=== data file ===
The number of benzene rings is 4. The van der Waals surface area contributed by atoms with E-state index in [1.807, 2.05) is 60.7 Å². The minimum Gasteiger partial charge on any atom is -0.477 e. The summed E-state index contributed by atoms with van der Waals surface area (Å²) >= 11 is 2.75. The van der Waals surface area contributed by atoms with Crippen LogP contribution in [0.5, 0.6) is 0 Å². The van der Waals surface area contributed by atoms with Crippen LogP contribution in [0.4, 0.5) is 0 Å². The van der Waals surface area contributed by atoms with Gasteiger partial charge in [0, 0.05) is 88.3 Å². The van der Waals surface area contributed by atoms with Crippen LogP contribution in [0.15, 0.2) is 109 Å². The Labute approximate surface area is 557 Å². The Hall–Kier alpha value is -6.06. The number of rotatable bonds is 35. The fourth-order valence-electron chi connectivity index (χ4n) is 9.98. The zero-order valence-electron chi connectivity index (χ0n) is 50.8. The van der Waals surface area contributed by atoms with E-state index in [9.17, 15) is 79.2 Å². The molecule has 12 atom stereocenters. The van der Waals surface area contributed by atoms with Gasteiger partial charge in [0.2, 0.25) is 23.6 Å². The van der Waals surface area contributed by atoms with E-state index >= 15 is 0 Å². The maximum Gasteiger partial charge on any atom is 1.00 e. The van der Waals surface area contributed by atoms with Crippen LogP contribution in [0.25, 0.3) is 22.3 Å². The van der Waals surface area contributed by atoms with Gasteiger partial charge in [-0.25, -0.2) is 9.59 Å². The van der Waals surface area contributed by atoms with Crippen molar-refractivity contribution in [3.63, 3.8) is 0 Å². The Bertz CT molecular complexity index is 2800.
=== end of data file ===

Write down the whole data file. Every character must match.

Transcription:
The number of benzene rings is 4. The van der Waals surface area contributed by atoms with E-state index in [1.807, 2.05) is 60.7 Å². The minimum Gasteiger partial charge on any atom is -0.477 e. The summed E-state index contributed by atoms with van der Waals surface area (Å²) >= 11 is 2.75. The van der Waals surface area contributed by atoms with Crippen LogP contribution in [0.5, 0.6) is 0 Å². The van der Waals surface area contributed by atoms with Crippen LogP contribution in [0.4, 0.5) is 0 Å². The van der Waals surface area contributed by atoms with Gasteiger partial charge in [0, 0.05) is 88.3 Å². The van der Waals surface area contributed by atoms with Crippen LogP contribution in [0.15, 0.2) is 109 Å². The Labute approximate surface area is 557 Å². The Hall–Kier alpha value is -6.06. The number of rotatable bonds is 35. The fourth-order valence-electron chi connectivity index (χ4n) is 9.98. The zero-order valence-electron chi connectivity index (χ0n) is 50.8. The van der Waals surface area contributed by atoms with E-state index in [9.17, 15) is 79.2 Å². The molecule has 12 atom stereocenters. The van der Waals surface area contributed by atoms with Gasteiger partial charge in [0.2, 0.25) is 23.6 Å². The van der Waals surface area contributed by atoms with E-state index >= 15 is 0 Å². The maximum Gasteiger partial charge on any atom is 1.00 e. The van der Waals surface area contributed by atoms with Crippen LogP contribution in [0.25, 0.3) is 22.3 Å². The van der Waals surface area contributed by atoms with Gasteiger partial charge in [-0.25, -0.2) is 9.59 Å². The van der Waals surface area contributed by atoms with Crippen molar-refractivity contribution in [3.63, 3.8) is 0 Å². The Bertz CT molecular complexity index is 2800.